Examining Effectiveness of Medical Interpreters in Emergency Departments for Spanish-Speaking Patients With Limited English Proficiency

When provided with a professionally trained interpreter, Spanish-speaking patients expressed very high levels of satisfaction with their emergency department visits.

This trial occurred in the emergency departments (ED) of a suburban and urban hospital in Central New Jersey; both were large hospitals with busy EDs. The authors divided each day into several time-blocks; those blocks were then assigned to control or treatment groups. During control time-blocks, ED patients were provided the hospital’s usual, ad hoc interpreter services. During treatment time-blocks, in addition to the hospital’s interpreter, a professionally trained interpreter was available. Immediately following each visit, patients and providers rated their satisfaction by completing a brief survey.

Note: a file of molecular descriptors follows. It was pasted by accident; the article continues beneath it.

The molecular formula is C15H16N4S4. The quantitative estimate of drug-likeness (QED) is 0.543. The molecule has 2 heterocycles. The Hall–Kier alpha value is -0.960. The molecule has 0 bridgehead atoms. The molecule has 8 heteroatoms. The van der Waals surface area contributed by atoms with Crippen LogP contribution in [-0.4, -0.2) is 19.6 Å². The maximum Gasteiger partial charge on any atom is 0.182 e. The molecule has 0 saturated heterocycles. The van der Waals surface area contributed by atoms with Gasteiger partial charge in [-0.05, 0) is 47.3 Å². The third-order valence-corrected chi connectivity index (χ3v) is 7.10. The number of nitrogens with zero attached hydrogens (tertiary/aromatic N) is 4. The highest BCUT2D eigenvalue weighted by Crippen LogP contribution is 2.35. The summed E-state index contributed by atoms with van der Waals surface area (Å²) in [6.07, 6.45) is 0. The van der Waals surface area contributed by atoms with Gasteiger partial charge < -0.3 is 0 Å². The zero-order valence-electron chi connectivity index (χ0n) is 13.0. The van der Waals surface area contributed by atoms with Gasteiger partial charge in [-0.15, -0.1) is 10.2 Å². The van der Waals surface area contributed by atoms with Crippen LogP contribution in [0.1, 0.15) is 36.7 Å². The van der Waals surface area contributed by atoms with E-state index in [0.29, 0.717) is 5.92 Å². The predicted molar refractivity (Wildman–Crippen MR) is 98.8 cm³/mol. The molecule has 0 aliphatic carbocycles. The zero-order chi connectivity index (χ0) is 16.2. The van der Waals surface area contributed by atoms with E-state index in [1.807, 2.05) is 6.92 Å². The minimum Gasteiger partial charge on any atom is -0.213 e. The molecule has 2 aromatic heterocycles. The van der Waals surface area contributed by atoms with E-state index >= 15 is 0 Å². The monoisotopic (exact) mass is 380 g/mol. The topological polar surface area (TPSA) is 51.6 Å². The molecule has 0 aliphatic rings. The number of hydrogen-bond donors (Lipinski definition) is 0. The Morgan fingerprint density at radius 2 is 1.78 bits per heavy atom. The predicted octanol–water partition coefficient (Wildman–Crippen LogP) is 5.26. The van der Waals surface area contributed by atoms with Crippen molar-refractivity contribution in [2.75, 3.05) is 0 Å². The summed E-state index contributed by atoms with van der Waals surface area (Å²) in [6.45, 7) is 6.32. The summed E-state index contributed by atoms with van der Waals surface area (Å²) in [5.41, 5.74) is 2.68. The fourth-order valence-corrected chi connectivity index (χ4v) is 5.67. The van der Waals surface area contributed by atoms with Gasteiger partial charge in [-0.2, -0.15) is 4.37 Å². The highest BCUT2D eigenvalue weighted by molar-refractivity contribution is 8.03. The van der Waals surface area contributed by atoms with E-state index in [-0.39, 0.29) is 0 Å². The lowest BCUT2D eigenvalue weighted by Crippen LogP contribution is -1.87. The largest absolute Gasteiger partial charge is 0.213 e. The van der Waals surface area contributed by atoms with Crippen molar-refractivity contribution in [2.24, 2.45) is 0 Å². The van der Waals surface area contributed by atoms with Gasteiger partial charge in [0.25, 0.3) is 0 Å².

Key Findings:

  • In the treatment group, 96 percent of patients were very satisfied, compared with only 24 percent in the control group.
  • In the treatment group, 93 percent of patients found it very easy to understand their interactions, compared with 18 percent in the control group.
  • Among physicians and nurses, there was significantly greater satisfaction with treatment versus control group visits.

This study found that the services of a professionally trained Spanish-language interpreter greatly improved patient and provider satisfaction during ED visits.